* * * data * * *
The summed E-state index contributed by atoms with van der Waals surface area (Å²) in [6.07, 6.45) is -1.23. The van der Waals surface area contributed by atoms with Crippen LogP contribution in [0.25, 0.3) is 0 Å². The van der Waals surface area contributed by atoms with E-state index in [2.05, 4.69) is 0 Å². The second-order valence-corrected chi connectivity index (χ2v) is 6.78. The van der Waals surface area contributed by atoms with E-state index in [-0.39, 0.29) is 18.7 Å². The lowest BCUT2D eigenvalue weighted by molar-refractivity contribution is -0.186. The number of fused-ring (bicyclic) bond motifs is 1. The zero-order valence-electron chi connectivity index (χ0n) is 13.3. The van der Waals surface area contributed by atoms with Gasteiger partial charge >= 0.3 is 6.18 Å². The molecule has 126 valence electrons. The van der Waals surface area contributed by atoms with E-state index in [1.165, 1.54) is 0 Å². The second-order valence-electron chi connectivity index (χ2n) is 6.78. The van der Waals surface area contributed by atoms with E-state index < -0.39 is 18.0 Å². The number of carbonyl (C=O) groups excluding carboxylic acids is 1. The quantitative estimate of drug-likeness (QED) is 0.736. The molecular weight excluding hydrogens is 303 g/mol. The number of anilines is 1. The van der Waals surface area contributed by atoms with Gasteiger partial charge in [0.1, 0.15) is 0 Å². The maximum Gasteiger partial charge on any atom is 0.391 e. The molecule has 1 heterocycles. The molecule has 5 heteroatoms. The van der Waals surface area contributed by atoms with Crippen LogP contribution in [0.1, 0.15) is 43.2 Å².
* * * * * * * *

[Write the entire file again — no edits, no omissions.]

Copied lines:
The summed E-state index contributed by atoms with van der Waals surface area (Å²) in [6.07, 6.45) is -1.23. The van der Waals surface area contributed by atoms with Crippen LogP contribution in [0.25, 0.3) is 0 Å². The van der Waals surface area contributed by atoms with E-state index in [2.05, 4.69) is 0 Å². The second-order valence-corrected chi connectivity index (χ2v) is 6.78. The van der Waals surface area contributed by atoms with E-state index in [-0.39, 0.29) is 18.7 Å². The lowest BCUT2D eigenvalue weighted by molar-refractivity contribution is -0.186. The number of fused-ring (bicyclic) bond motifs is 1. The zero-order valence-electron chi connectivity index (χ0n) is 13.3. The van der Waals surface area contributed by atoms with Gasteiger partial charge >= 0.3 is 6.18 Å². The molecule has 126 valence electrons. The van der Waals surface area contributed by atoms with E-state index in [1.165, 1.54) is 0 Å². The second-order valence-electron chi connectivity index (χ2n) is 6.78. The van der Waals surface area contributed by atoms with E-state index < -0.39 is 18.0 Å². The number of carbonyl (C=O) groups excluding carboxylic acids is 1. The quantitative estimate of drug-likeness (QED) is 0.736. The molecular weight excluding hydrogens is 303 g/mol. The number of anilines is 1. The van der Waals surface area contributed by atoms with Gasteiger partial charge in [0.1, 0.15) is 0 Å². The maximum Gasteiger partial charge on any atom is 0.391 e. The molecule has 1 heterocycles. The molecule has 5 heteroatoms. The van der Waals surface area contributed by atoms with Crippen LogP contribution in [0.1, 0.15) is 43.2 Å².